What’s Behind Amazon’s AWS Activate Offer?

Back on October 13, 2013, Amazon debuted its AWS Activate offer. This program includes promotional credits, developer support, training, coaching, and a special toolbox along with the usual community support offer. There are two tiers of service: “Self Starter” and “Portfolio Package”. The latter refers to early stage businesses working with a set of venture capital firms.

All of the above makes sense. But early stage ISVs can’t, enmasse, simply sign up for the AWS Activate offer. An application is required for one of the tiers offered — “Portfolio Package”. The other tier — Self Service — also requires an application and isn’t available to some current AWS customers.

So how does Amazon benefit from the program? Some of the information required to answer this question can be found in a blog post written by Werner Vogels, CTO of Amazon and published on the same day as the press release. The title of the post is AWS Activate – Supporting Startups on AWS. The post lists several successful businesses, including Pinterest, Spotify, Etsy, and Instagram. In the last paragraph of the post Vogels lists some other prominent businesses, not the least of which is Netflix, who are using precisely the same services as the ones offered in the AWS Activate service.

The real benefit to Amazon is, of course, the substantial usage charges the successful businesses listed on Vogel’s page pay for the use of the AWS services once they graduate from the program. Assuming the list of moderately successful businesses continuing to use, and pay for, AWS services post incubation stage is an order of magnitude greater than the handful of their enormously successful cousins, then it’s clear Amazon is benefiting substantially from the program. It may be safe to say most of the success of AWS, itself, as a profitable business unit within Amazon can be directly attributed to the kind of early support services and tools offered in this program.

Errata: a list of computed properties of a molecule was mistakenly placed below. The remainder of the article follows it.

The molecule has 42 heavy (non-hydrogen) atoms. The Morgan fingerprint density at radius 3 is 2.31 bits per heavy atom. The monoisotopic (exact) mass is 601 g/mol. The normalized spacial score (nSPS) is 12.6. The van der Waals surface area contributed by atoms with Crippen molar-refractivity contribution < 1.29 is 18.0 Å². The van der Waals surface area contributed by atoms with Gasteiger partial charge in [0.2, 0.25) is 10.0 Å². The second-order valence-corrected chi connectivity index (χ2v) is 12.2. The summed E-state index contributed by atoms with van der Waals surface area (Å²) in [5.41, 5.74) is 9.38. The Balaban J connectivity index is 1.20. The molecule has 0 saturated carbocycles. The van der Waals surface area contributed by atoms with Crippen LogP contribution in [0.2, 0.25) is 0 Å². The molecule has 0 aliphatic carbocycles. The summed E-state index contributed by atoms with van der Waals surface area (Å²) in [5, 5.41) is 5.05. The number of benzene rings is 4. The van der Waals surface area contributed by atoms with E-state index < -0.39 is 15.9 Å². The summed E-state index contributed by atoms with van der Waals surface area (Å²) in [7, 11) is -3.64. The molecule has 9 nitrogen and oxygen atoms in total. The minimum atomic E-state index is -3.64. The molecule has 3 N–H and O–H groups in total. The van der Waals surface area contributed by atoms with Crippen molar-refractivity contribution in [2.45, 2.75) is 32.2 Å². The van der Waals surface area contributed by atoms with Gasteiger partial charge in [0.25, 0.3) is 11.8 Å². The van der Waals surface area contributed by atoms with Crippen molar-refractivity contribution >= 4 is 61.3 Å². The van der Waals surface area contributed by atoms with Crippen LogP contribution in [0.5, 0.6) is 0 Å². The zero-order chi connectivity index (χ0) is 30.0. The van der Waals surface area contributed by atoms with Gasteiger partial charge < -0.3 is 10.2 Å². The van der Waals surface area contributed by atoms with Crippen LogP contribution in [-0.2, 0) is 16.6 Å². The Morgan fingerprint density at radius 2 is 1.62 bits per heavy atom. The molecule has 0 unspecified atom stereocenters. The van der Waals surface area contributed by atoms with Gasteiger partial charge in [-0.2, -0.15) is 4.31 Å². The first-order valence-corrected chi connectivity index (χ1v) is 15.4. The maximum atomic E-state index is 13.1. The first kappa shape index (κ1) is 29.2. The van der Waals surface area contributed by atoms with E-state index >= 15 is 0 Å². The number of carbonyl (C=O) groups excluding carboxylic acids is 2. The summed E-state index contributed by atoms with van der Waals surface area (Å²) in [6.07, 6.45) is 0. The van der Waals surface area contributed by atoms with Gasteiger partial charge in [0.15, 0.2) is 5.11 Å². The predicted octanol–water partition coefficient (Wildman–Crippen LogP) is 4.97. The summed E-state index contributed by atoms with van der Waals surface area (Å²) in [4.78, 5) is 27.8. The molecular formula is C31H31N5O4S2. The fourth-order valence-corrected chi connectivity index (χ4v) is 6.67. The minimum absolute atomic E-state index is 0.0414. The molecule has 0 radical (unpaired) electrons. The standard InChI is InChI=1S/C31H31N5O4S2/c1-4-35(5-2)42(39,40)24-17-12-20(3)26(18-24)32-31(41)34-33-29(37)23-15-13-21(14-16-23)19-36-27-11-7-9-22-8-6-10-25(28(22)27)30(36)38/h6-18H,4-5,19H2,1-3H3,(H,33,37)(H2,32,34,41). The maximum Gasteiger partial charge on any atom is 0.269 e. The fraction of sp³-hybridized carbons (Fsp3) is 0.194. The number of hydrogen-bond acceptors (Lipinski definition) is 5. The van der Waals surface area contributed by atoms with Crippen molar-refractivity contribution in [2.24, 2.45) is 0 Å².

At another level the AWS Activate service can be seen as Amazon’s effort to do its part to reduce the complexity of its IaaS and SaaS offer. Perhaps the approach they’ve taken with the AWS Activate service should serve as a model for competitors looking to make their own effort to ease the entry of new customers to their own Cloud offers.

Ira Michael Blonder

© IMB Enterprises, Inc. & Ira Michael Blonder, 2014 All Rights Reserved

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